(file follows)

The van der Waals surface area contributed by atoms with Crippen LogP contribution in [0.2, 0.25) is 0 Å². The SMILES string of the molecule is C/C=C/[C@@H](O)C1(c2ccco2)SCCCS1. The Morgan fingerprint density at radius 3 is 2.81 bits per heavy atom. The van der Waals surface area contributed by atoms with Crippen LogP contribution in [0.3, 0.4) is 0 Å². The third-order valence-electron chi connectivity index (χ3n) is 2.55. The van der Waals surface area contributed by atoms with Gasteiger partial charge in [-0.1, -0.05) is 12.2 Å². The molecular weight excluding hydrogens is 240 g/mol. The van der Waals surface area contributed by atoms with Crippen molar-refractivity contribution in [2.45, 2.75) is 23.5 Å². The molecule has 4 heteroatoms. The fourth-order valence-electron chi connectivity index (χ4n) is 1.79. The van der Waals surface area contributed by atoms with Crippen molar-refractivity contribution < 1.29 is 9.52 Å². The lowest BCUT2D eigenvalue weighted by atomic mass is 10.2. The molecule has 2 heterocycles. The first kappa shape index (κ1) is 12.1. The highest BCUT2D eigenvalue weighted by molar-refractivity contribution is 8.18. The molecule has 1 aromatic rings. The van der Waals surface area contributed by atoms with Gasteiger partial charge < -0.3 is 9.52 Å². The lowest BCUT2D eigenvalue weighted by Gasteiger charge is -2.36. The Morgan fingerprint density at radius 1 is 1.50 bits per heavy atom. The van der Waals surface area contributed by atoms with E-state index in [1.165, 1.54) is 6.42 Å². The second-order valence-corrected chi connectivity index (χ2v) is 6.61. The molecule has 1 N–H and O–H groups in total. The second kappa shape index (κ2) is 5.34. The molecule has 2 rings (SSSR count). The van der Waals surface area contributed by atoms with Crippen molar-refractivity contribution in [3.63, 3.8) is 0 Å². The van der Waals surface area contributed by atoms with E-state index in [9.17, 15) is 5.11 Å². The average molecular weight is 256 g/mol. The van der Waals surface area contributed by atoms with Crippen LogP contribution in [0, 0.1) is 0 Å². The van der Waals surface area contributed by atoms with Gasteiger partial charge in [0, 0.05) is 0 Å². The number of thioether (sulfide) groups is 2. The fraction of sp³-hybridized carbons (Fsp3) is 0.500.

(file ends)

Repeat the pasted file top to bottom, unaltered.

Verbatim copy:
The van der Waals surface area contributed by atoms with Crippen LogP contribution in [0.2, 0.25) is 0 Å². The SMILES string of the molecule is C/C=C/[C@@H](O)C1(c2ccco2)SCCCS1. The Morgan fingerprint density at radius 3 is 2.81 bits per heavy atom. The van der Waals surface area contributed by atoms with Crippen LogP contribution in [0.3, 0.4) is 0 Å². The third-order valence-electron chi connectivity index (χ3n) is 2.55. The van der Waals surface area contributed by atoms with Gasteiger partial charge in [-0.1, -0.05) is 12.2 Å². The molecular weight excluding hydrogens is 240 g/mol. The van der Waals surface area contributed by atoms with Crippen molar-refractivity contribution in [2.45, 2.75) is 23.5 Å². The molecule has 4 heteroatoms. The fourth-order valence-electron chi connectivity index (χ4n) is 1.79. The van der Waals surface area contributed by atoms with Crippen molar-refractivity contribution < 1.29 is 9.52 Å². The lowest BCUT2D eigenvalue weighted by atomic mass is 10.2. The molecule has 2 heterocycles. The first kappa shape index (κ1) is 12.1. The highest BCUT2D eigenvalue weighted by molar-refractivity contribution is 8.18. The molecule has 1 aromatic rings. The van der Waals surface area contributed by atoms with Gasteiger partial charge < -0.3 is 9.52 Å². The lowest BCUT2D eigenvalue weighted by Gasteiger charge is -2.36. The Morgan fingerprint density at radius 1 is 1.50 bits per heavy atom. The van der Waals surface area contributed by atoms with E-state index in [1.165, 1.54) is 6.42 Å². The second-order valence-corrected chi connectivity index (χ2v) is 6.61. The molecule has 1 N–H and O–H groups in total. The second kappa shape index (κ2) is 5.34. The molecule has 2 rings (SSSR count). The van der Waals surface area contributed by atoms with Crippen molar-refractivity contribution in [3.63, 3.8) is 0 Å². The van der Waals surface area contributed by atoms with E-state index in [9.17, 15) is 5.11 Å². The average molecular weight is 256 g/mol. The van der Waals surface area contributed by atoms with Crippen LogP contribution in [0, 0.1) is 0 Å². The van der Waals surface area contributed by atoms with Gasteiger partial charge in [0, 0.05) is 0 Å². The number of thioether (sulfide) groups is 2. The fraction of sp³-hybridized carbons (Fsp3) is 0.500.